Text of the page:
In his advancing years, Fidel Castro has retreated from public life and turned his hand to writing editorials for Cuba's state-run press.
The Cuban dictator loves writing about his political enemy – the United States – and he loves writing about sports, but he has yet to combine the two by penning any comments on the U.S. men's soccer team's visit to his island for a 2010 World Cup qualifier this weekend.
Many of Castro's musings are unwittingly humorous, like when he insisted Cuban taekwondo star Angel Matos was right to kick a referee in the head following a controversial decision at the Olympic Games.
However, there is one statement from a recent Castro column that U.S. coach Bob Bradley and his team would do well to heed ahead of Saturday's game at Havana's Estadio Pedro Marrero.
"I do not hate other human beings," Castro wrote. "But I hate vanity, egocentricity, selfishness, arrogance, smugness, the absence of ethics and other tendencies human beings are born with."
Bradley's squad doesn't have too many prima donnas, but the coach knows better than anyone how dangerous taking a superiority complex into this game could be.
While No. 28 United States sits 64 places ahead of its opponent in the FIFA world rankings and by any reasonable soccer logic should rack up a comfortable victory, this is not a foregone conclusion.
"There have been many upset results in qualifying games before," Bradley said. "This game has a slightly different feel to it and we have to adapt and make sure we come away with a good result."
Based on history, it is almost certain several Cuban players will plan to defect when the teams meet again in Washington on October 11. For those Cubans with wide-eyed dreams of professional contracts, the trip will be their shop window – a chance to impress and be rewarded with a new career to go along with hopes of a new life.
Also, while the second stage of qualifying for the U.S. began with a welcome victory in Guatemala, this part of the road to South Africa 2010 is arguably littered with more potholes than the final section of qualifying.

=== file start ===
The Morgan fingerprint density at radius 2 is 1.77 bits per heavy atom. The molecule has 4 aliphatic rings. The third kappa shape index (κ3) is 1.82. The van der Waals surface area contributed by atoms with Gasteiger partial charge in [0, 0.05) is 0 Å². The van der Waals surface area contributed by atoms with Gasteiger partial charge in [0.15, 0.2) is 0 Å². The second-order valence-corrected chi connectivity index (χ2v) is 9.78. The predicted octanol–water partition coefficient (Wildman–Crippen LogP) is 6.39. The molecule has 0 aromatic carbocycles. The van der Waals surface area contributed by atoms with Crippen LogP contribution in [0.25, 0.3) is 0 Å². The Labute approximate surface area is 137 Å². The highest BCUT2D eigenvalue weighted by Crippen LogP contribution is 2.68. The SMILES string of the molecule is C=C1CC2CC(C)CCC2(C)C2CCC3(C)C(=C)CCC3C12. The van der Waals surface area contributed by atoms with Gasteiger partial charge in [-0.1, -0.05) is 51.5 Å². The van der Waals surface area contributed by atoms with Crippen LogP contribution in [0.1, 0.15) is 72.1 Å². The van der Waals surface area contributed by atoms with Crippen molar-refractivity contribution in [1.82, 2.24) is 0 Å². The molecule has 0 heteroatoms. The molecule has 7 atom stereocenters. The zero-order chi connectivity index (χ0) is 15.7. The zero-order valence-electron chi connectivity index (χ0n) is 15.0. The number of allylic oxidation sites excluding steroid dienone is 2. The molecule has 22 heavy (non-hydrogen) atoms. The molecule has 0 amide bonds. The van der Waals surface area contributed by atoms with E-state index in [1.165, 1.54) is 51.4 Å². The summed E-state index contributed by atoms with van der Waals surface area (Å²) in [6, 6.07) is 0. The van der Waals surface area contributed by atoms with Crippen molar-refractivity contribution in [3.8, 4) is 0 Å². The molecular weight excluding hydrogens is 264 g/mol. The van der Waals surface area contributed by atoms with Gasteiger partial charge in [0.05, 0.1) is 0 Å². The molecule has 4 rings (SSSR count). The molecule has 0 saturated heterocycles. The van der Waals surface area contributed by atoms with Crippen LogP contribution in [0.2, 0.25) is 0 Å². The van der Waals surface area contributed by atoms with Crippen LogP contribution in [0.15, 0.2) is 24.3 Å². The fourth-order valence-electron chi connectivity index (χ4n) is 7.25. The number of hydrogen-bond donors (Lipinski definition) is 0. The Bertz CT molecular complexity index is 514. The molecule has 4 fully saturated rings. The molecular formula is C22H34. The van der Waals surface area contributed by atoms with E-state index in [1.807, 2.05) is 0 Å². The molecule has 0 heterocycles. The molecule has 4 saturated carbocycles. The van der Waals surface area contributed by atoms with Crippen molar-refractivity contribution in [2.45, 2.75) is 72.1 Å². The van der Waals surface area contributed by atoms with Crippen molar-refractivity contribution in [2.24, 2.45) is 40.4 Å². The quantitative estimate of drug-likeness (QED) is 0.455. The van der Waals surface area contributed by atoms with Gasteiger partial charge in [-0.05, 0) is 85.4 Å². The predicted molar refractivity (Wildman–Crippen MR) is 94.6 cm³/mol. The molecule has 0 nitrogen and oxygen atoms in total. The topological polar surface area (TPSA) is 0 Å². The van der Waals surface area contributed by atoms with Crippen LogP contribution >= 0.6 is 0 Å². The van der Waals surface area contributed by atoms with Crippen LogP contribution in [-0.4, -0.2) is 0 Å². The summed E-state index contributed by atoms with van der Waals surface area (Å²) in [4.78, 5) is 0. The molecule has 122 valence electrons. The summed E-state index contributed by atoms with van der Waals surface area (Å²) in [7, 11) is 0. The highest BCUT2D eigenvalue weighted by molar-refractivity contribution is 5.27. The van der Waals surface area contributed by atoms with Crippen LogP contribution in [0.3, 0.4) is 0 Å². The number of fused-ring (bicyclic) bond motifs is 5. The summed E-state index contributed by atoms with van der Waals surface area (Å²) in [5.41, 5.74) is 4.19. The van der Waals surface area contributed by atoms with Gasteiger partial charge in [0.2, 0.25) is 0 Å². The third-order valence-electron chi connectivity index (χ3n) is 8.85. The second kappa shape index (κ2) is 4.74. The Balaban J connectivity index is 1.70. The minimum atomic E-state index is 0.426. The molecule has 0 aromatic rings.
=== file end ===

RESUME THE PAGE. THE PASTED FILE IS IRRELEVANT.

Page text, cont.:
Any slip-ups here could inject a sense of nervousness into what should be a routine passage through to the next phase, where four out of six teams get to the World Cup and a 10-match schedule is more forgiving with unforeseen stumbles.
"This stage is very tricky because the slightest mistake can really hurt you," Bradley said. "You can't afford to lose concentration at any time and we will reinforce that with the players."
As much as Bradley has tried to defuse the political subplot involved in the game, there is no denying the fractured relations between the U.S. and Cuba have added an extra level of intrigue.
A long-standing travel embargo means no fans will be on hand to cheer the U.S., while Cuba will be backed by a passionate and patriotic crowd.
"There's a bit of rivalry due to the problem of our two countries," Cuba goalkeeper Guadalupe Quintero said. "As Cubans we have to at least defend our image here in our home field, the flag is the main thing. Winning would be very important for the people."
However, the U.S. squad should have more than enough experience to cope with the unusual environment. Youngsters Jozy Altidore and Freddy Adu have been left out to establish themselves with their new European clubs, raising the average age of the team.
"I expect any time you go to any country and play against their team that they are not going to be too happy towards to you," forward Clint Dempsey said. "They want their team to win.
"It doesn't matter who you are playing, what country you are in, everyone's going to be against you. We are used to that, we have that even at home sometimes with more fans for the other team when we play Mexico."
Bradley's camp experienced some problems studying the Cuban players and tactics, after a U.S. scout was refused permission to attend Cuba's qualifying defeat against Trinidad and Tobago last month.
Even so, the Americans, provided they are switched on and motivated, should overpower their underdog opponent, clinch three points and deny a certain columnist the opportunity to rejoice in a joyous victory for his nation.
- Fidel Castro